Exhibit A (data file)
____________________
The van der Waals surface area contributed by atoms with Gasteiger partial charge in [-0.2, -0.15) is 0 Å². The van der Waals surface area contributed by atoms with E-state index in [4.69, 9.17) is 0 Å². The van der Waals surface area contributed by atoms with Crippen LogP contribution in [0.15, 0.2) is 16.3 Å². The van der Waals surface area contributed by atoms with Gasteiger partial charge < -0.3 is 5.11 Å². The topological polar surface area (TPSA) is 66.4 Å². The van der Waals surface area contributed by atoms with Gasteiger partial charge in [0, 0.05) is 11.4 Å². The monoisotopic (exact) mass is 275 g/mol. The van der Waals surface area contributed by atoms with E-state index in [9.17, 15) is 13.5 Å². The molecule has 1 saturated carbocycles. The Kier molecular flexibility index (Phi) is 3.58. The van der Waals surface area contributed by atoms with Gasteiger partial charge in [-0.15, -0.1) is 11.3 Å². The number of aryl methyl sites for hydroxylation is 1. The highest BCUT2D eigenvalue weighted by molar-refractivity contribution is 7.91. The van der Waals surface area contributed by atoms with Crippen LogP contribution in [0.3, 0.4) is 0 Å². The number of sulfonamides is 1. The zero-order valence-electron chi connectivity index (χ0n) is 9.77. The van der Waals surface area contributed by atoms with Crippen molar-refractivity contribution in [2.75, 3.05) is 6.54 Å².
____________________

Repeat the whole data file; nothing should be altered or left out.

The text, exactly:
The van der Waals surface area contributed by atoms with Gasteiger partial charge in [-0.2, -0.15) is 0 Å². The van der Waals surface area contributed by atoms with E-state index in [4.69, 9.17) is 0 Å². The van der Waals surface area contributed by atoms with Crippen LogP contribution in [0.15, 0.2) is 16.3 Å². The van der Waals surface area contributed by atoms with Gasteiger partial charge < -0.3 is 5.11 Å². The topological polar surface area (TPSA) is 66.4 Å². The van der Waals surface area contributed by atoms with Gasteiger partial charge in [0, 0.05) is 11.4 Å². The monoisotopic (exact) mass is 275 g/mol. The van der Waals surface area contributed by atoms with E-state index in [9.17, 15) is 13.5 Å². The molecule has 1 saturated carbocycles. The Kier molecular flexibility index (Phi) is 3.58. The van der Waals surface area contributed by atoms with Gasteiger partial charge in [-0.15, -0.1) is 11.3 Å². The number of aryl methyl sites for hydroxylation is 1. The highest BCUT2D eigenvalue weighted by molar-refractivity contribution is 7.91. The van der Waals surface area contributed by atoms with Crippen LogP contribution in [0.3, 0.4) is 0 Å². The number of sulfonamides is 1. The zero-order valence-electron chi connectivity index (χ0n) is 9.77. The van der Waals surface area contributed by atoms with Crippen molar-refractivity contribution in [2.75, 3.05) is 6.54 Å².